NBC is basking in what appears to be its first November prime-time TV sweeps win in nine years, though the sweeps period doesn't officially end until Wednesday night and the numbers won't be official for another week.
Honchos at the perennially fourth-ranked broadcast TV network have followed the ratings with wide-eyed amazement, waiting for the bottom to fall out. But they have concluded over the last several days that it now appears too late for ABC, Fox, and CBS to catch them.
The last time NBC won a November sweeps was in 2003, when its prime-time schedule included the iconic shows Friends, ER, Frasier, and The West Wing.
A win would be a big feather in the cap of executive Steve Burke and Comcast Corp., the cable giant that said it would revive the bottom-dwelling NBC prime-time business when it acquired control of NBCUniversal in early 2011.
It would also come with one big asterisk, however: Just about everyone in Hollywood believes that when the snow flies in January and February, NBC's ratings are likely to sink like the mercury in Philadelphia because of the absence of NFL Sunday Night Football and The Voice, which will be off the air in the first months of 2013.
NBC Entertainment chairman Bob Green–blatt said in a phone interview that NBC appeared to be on the mend, but he cautioned against unrealistic expectations. A win would be a "bit of a gift," he said, and he's "cognizant of how fleeting it can be."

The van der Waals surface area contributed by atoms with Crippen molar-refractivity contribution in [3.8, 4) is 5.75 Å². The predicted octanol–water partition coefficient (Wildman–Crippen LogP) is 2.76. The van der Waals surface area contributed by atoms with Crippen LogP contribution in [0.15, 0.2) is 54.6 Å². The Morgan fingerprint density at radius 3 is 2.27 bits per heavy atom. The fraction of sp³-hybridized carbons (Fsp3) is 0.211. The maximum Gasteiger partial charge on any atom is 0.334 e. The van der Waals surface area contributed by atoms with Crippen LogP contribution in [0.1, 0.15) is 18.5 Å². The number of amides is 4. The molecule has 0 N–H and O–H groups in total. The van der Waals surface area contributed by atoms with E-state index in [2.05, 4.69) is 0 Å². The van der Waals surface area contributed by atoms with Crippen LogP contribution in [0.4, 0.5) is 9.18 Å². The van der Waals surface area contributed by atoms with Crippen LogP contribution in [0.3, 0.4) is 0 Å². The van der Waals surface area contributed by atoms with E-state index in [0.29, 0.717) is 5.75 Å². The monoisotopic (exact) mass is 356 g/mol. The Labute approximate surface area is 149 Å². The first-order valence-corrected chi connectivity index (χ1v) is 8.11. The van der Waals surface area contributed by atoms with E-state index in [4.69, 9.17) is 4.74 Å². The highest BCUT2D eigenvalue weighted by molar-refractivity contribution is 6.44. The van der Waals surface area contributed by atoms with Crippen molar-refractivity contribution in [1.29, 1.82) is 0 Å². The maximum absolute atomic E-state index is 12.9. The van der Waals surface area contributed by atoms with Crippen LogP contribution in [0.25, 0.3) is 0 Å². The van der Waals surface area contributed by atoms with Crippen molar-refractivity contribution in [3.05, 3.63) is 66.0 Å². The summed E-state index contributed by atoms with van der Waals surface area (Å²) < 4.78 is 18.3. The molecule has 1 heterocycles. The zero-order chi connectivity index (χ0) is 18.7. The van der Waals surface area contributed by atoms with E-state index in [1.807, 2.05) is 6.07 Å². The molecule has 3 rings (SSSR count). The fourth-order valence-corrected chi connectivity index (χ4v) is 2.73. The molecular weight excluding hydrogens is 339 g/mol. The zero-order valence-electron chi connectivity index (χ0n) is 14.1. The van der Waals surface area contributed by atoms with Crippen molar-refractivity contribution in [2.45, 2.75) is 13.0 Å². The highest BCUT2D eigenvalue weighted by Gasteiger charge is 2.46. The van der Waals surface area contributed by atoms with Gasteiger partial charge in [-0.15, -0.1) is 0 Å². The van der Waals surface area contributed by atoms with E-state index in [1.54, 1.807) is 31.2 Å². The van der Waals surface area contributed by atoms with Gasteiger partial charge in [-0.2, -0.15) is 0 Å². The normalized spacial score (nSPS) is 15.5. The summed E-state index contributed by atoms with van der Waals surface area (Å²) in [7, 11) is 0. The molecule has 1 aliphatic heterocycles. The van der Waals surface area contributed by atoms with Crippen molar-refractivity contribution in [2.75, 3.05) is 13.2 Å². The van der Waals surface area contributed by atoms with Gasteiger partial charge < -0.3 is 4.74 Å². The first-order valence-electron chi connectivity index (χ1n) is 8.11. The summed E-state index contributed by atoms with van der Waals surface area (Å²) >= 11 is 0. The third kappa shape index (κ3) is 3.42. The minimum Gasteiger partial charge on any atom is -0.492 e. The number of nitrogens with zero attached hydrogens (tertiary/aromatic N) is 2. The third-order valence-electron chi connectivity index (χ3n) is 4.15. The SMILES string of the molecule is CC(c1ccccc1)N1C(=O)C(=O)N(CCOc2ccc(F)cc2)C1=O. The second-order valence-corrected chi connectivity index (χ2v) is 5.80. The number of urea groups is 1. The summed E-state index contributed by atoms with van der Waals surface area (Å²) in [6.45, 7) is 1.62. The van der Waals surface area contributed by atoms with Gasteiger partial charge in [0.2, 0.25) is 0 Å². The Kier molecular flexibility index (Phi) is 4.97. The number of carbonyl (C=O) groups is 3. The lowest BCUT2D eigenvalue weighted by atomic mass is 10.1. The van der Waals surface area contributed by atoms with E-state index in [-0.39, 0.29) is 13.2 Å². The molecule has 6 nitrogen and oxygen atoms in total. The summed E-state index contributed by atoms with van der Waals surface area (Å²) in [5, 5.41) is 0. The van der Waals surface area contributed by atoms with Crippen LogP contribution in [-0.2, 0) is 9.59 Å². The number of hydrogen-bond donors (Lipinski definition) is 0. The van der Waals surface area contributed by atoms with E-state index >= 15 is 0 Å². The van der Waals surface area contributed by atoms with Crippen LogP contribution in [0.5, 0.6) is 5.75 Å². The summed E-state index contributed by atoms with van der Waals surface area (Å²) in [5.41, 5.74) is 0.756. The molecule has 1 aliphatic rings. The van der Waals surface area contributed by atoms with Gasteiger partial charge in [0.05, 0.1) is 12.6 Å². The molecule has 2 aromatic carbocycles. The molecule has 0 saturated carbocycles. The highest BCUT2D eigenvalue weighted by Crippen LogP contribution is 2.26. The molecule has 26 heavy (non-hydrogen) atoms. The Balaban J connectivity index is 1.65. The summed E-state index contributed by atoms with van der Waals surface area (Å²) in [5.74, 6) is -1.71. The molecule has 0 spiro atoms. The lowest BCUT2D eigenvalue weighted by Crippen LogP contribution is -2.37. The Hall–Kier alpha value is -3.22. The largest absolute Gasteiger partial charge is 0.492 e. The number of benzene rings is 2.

In February, CBS will televise the Super Bowl, a huge boost to viewership, and high-rated American Idol returns to Fox in early 2013.
Greenblatt and other studio officials attributed NBC's fall sweeps performance to Sunday Night Football, No. 1 in the 18- to 49-year-old demographic, with 10.5 million viewers, and surprisingly strong viewership for The Voice, Revolution, and Go On on Monday and Tuesday nights. Grimm, on Friday nights, has done well, too.
Also helping NBC have been weaker performances by Two and a Half Men on CBS, the consistently top-ranked network, and other shows on competing networks.
NBC barreled into the fall season after promoting its shows during the Olympics, then airing The Voice and Revolution one to two weeks before the official start of the fall season on Sept. 24, so the shows could build momentum.
November's sweeps period, which actually began Oct. 25, is one of three important sweeps in the broadcast-TV business (the others are in February and May), with ratings used to set local advertising rates.
Wednesday and Thursday nights remain problematic for NBC, but Greenblatt said the network hopes to improve with "small increments."
"I don't think CBS gives up its crown, but at least NBC is back in the game," said James Goss, media analyst with Barrington Research. "They have a couple of programs that have begun to click."